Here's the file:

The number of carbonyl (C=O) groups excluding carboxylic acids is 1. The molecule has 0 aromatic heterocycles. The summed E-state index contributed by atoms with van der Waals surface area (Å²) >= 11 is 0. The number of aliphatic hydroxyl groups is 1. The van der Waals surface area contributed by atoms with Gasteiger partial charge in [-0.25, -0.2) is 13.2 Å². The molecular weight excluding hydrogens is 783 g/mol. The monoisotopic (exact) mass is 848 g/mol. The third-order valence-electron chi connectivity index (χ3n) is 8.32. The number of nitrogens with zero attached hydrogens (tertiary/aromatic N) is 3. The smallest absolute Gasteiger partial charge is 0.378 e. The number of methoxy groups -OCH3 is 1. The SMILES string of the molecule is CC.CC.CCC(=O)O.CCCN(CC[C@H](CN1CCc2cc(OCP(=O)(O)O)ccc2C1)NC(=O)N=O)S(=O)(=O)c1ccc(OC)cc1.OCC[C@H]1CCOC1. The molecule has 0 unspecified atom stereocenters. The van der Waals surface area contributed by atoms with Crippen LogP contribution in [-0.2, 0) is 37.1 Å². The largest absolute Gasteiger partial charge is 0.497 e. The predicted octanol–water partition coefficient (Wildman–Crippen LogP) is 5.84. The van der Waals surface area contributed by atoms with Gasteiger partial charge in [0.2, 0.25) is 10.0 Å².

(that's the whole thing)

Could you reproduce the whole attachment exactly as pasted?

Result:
The number of carbonyl (C=O) groups excluding carboxylic acids is 1. The molecule has 0 aromatic heterocycles. The summed E-state index contributed by atoms with van der Waals surface area (Å²) >= 11 is 0. The number of aliphatic hydroxyl groups is 1. The van der Waals surface area contributed by atoms with Gasteiger partial charge in [-0.25, -0.2) is 13.2 Å². The molecular weight excluding hydrogens is 783 g/mol. The monoisotopic (exact) mass is 848 g/mol. The third-order valence-electron chi connectivity index (χ3n) is 8.32. The number of nitrogens with zero attached hydrogens (tertiary/aromatic N) is 3. The smallest absolute Gasteiger partial charge is 0.378 e. The number of methoxy groups -OCH3 is 1. The SMILES string of the molecule is CC.CC.CCC(=O)O.CCCN(CC[C@H](CN1CCc2cc(OCP(=O)(O)O)ccc2C1)NC(=O)N=O)S(=O)(=O)c1ccc(OC)cc1.OCC[C@H]1CCOC1. The molecule has 0 unspecified atom stereocenters. The van der Waals surface area contributed by atoms with Crippen LogP contribution in [-0.2, 0) is 37.1 Å². The largest absolute Gasteiger partial charge is 0.497 e. The predicted octanol–water partition coefficient (Wildman–Crippen LogP) is 5.84. The van der Waals surface area contributed by atoms with Gasteiger partial charge in [0.2, 0.25) is 10.0 Å².